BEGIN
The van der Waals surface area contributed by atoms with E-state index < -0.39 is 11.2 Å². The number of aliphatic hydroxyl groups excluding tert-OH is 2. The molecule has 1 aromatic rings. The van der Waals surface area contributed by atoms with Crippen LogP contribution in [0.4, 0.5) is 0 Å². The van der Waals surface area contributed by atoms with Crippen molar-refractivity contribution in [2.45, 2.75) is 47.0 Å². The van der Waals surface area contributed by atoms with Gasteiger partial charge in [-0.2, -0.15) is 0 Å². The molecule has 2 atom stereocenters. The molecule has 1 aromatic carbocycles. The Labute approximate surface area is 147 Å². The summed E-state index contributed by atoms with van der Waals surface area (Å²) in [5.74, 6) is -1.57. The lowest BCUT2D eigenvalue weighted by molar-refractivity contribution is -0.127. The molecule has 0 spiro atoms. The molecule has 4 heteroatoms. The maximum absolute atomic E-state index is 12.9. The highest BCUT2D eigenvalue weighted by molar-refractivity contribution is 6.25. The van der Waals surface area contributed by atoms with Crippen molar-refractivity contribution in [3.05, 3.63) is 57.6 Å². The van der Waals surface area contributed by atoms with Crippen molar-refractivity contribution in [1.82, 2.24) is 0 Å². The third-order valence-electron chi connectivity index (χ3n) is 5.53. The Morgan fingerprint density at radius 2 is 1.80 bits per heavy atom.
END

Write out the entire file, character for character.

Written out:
The van der Waals surface area contributed by atoms with E-state index < -0.39 is 11.2 Å². The number of aliphatic hydroxyl groups excluding tert-OH is 2. The molecule has 1 aromatic rings. The van der Waals surface area contributed by atoms with Crippen LogP contribution in [0.4, 0.5) is 0 Å². The van der Waals surface area contributed by atoms with Crippen molar-refractivity contribution in [2.45, 2.75) is 47.0 Å². The van der Waals surface area contributed by atoms with Gasteiger partial charge in [-0.2, -0.15) is 0 Å². The molecule has 2 atom stereocenters. The molecule has 1 aromatic carbocycles. The Labute approximate surface area is 147 Å². The summed E-state index contributed by atoms with van der Waals surface area (Å²) in [5.74, 6) is -1.57. The lowest BCUT2D eigenvalue weighted by molar-refractivity contribution is -0.127. The molecule has 0 spiro atoms. The molecule has 4 heteroatoms. The maximum absolute atomic E-state index is 12.9. The highest BCUT2D eigenvalue weighted by molar-refractivity contribution is 6.25. The van der Waals surface area contributed by atoms with Crippen molar-refractivity contribution in [3.05, 3.63) is 57.6 Å². The van der Waals surface area contributed by atoms with Crippen molar-refractivity contribution in [1.82, 2.24) is 0 Å². The third-order valence-electron chi connectivity index (χ3n) is 5.53. The Morgan fingerprint density at radius 2 is 1.80 bits per heavy atom.